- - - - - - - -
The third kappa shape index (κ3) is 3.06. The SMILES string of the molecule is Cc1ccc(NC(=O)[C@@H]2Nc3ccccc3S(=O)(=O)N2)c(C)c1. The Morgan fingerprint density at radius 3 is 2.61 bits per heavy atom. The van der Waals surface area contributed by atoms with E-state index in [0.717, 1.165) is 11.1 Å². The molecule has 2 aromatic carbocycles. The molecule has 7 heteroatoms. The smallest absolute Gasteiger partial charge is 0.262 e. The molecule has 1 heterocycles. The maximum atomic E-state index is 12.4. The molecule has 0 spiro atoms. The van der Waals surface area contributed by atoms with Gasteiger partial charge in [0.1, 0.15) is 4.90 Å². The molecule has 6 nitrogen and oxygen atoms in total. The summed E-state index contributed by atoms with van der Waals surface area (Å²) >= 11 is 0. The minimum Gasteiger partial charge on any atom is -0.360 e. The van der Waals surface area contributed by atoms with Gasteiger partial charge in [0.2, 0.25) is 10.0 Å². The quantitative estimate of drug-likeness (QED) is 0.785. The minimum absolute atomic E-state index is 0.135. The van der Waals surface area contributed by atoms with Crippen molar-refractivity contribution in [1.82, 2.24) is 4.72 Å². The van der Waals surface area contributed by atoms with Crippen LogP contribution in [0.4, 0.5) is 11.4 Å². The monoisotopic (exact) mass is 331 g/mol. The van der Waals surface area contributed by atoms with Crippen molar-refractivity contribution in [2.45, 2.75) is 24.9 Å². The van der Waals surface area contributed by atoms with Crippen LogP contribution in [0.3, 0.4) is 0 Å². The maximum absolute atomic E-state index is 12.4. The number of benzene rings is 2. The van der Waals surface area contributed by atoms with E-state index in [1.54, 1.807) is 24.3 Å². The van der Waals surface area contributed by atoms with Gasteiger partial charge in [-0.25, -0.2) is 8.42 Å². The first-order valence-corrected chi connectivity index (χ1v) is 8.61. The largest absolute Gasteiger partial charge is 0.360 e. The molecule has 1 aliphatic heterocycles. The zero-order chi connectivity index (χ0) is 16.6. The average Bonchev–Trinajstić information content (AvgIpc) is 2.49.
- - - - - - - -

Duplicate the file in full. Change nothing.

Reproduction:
The third kappa shape index (κ3) is 3.06. The SMILES string of the molecule is Cc1ccc(NC(=O)[C@@H]2Nc3ccccc3S(=O)(=O)N2)c(C)c1. The Morgan fingerprint density at radius 3 is 2.61 bits per heavy atom. The van der Waals surface area contributed by atoms with E-state index in [0.717, 1.165) is 11.1 Å². The molecule has 2 aromatic carbocycles. The molecule has 7 heteroatoms. The smallest absolute Gasteiger partial charge is 0.262 e. The molecule has 1 heterocycles. The maximum atomic E-state index is 12.4. The molecule has 0 spiro atoms. The van der Waals surface area contributed by atoms with Gasteiger partial charge in [0.1, 0.15) is 4.90 Å². The molecule has 6 nitrogen and oxygen atoms in total. The summed E-state index contributed by atoms with van der Waals surface area (Å²) >= 11 is 0. The minimum Gasteiger partial charge on any atom is -0.360 e. The van der Waals surface area contributed by atoms with Gasteiger partial charge in [0.2, 0.25) is 10.0 Å². The quantitative estimate of drug-likeness (QED) is 0.785. The minimum absolute atomic E-state index is 0.135. The van der Waals surface area contributed by atoms with Crippen molar-refractivity contribution in [1.82, 2.24) is 4.72 Å². The van der Waals surface area contributed by atoms with Crippen LogP contribution in [0.4, 0.5) is 11.4 Å². The monoisotopic (exact) mass is 331 g/mol. The van der Waals surface area contributed by atoms with Crippen molar-refractivity contribution in [2.45, 2.75) is 24.9 Å². The van der Waals surface area contributed by atoms with Crippen LogP contribution in [0.3, 0.4) is 0 Å². The maximum absolute atomic E-state index is 12.4. The number of benzene rings is 2. The van der Waals surface area contributed by atoms with E-state index in [1.54, 1.807) is 24.3 Å². The van der Waals surface area contributed by atoms with Gasteiger partial charge in [-0.25, -0.2) is 8.42 Å². The first-order valence-corrected chi connectivity index (χ1v) is 8.61. The largest absolute Gasteiger partial charge is 0.360 e. The molecule has 1 aliphatic heterocycles. The zero-order chi connectivity index (χ0) is 16.6. The average Bonchev–Trinajstić information content (AvgIpc) is 2.49.